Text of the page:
In the United States, invasive species have been particularly devastating to Florida’s delicate ecosystems, where hundreds of invaders thrive. They include giant African land snails (which go by the scientific name Achatina fulica), among the “world’s 100 worst agricultural invaders” according to the Global Invasive Species Database. First imported as pets, they may also have arrived accidentally with cargo. According to the UN Food and Agriculture Organization the giant African land snail, which favors warm, tropical, humid climates and breeds quickly, consumes at least 500 different plants including common crops like peanuts, peas, cucumbers, and melons. While an ongoing cooperative program in Florida is working hard to eradicate them, these snails still have the potential to cause widespread devastation to the state’s natural resources. They also harbor rat lungworm, a type of parasite that can cause meningitis in humans. (Fortunately, in healthy individuals, the disease is usually self-limiting without medication.)

Burmese pythons, one of the largest snakes in the world and popular as pets, are another invasive species causing environmental, economic, and social concerns in Florida, especially in the Everglades. These animals eat native species of mammals, birds, and even an occasional dog, cat, or alligator, though they rarely attack humans unless provoked. Established populations were first reported in 2000, the result of breeding among animals that either escaped or were deliberately released into the wild. From 2006 to 2012, the US Fish and Wildlife Service spent more than $6 million dollars trying to eradicate them without success.

Lionfish, a species native to the Indo-Pacific region, were brought to the United States for home aquariums. Today, after being released into the wild and breeding, they’ve established themselves along the US East Coast and in the Bahamas, Bermuda, and the Caribbean. They are voracious predators and eat ecologically and commercially important species such as snappers and groupers. They’re aggressive and poisonous. Their venomous spines can sting unsuspecting divers and snorkelers and can cause intense pain, headaches, nausea, convulsions, and paralysis. One strategy people are using to reduce their numbers is to eat them—after the poisonous spines have been removed, of course. Some supermarkets are now selling their meat.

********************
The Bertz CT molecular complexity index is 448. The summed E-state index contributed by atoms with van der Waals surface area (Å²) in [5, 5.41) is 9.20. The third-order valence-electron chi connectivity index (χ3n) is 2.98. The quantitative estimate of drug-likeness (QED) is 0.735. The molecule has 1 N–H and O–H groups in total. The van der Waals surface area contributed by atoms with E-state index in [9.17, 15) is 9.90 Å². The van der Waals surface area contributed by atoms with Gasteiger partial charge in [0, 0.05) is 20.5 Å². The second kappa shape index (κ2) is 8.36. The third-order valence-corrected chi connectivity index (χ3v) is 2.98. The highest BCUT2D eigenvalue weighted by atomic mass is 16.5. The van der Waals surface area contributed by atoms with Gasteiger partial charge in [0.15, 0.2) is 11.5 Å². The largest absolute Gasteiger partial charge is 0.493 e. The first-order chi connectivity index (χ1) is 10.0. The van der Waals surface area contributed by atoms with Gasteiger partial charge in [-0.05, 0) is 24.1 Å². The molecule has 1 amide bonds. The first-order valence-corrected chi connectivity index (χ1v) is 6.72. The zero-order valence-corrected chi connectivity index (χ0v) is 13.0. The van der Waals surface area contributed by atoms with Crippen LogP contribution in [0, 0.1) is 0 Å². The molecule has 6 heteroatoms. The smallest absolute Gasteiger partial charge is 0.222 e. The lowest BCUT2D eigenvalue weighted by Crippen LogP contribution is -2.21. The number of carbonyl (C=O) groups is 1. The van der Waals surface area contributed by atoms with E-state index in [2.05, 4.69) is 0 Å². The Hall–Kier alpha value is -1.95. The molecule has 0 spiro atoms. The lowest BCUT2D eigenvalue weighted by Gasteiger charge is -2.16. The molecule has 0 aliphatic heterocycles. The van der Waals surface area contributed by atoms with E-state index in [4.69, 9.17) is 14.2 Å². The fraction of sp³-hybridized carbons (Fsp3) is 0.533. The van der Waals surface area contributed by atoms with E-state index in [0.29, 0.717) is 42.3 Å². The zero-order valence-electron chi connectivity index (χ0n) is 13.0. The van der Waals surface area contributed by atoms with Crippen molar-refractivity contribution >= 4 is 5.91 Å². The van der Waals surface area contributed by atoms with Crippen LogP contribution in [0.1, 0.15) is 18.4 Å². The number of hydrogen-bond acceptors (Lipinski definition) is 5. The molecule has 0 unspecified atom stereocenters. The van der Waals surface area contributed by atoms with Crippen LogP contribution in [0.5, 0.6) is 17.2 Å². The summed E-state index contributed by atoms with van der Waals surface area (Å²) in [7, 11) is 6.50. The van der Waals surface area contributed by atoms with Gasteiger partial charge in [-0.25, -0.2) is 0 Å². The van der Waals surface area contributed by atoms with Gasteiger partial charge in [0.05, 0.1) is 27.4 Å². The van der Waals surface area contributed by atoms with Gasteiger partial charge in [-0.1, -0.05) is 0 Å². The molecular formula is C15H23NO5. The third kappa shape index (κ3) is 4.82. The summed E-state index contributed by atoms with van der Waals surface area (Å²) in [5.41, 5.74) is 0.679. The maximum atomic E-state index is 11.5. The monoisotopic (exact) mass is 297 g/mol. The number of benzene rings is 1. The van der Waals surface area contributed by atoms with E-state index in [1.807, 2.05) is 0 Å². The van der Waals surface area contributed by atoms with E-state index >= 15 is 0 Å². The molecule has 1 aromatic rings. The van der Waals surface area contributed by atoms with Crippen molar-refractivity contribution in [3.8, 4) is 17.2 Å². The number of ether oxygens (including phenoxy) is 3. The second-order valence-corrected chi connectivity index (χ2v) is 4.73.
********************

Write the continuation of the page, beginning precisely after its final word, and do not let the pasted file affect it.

A global problem needs a global solution. Exact data on the extent of the exotic animal trade is not available, but according to the US Fish and Wildlife Service, the illegal wildlife trade alone—which includes the unlawful trade of live animals as well as parts and products derived from them—is worth billions of dollars. The Humane Society of the United States estimates the illegal global trade in wild animals is worth $10 billion or more per year.

Concern about the illegal wildlife trade goes back to 1900 with the passage of the Lacey Act, the first federal law protecting wildlife by prohibiting the interstate or foreign trade of any fish, animal, or plant taken in violation of US law. Today, criminal penalties for individuals who illegally import or export fish, wildlife, or plants include fines of $20,000 or less, imprisonment for five years or less, or both. Unfortunately, these penalties, which are insignificant for individuals involved in multibillion-dollar industries, do little to deter the perpetrators.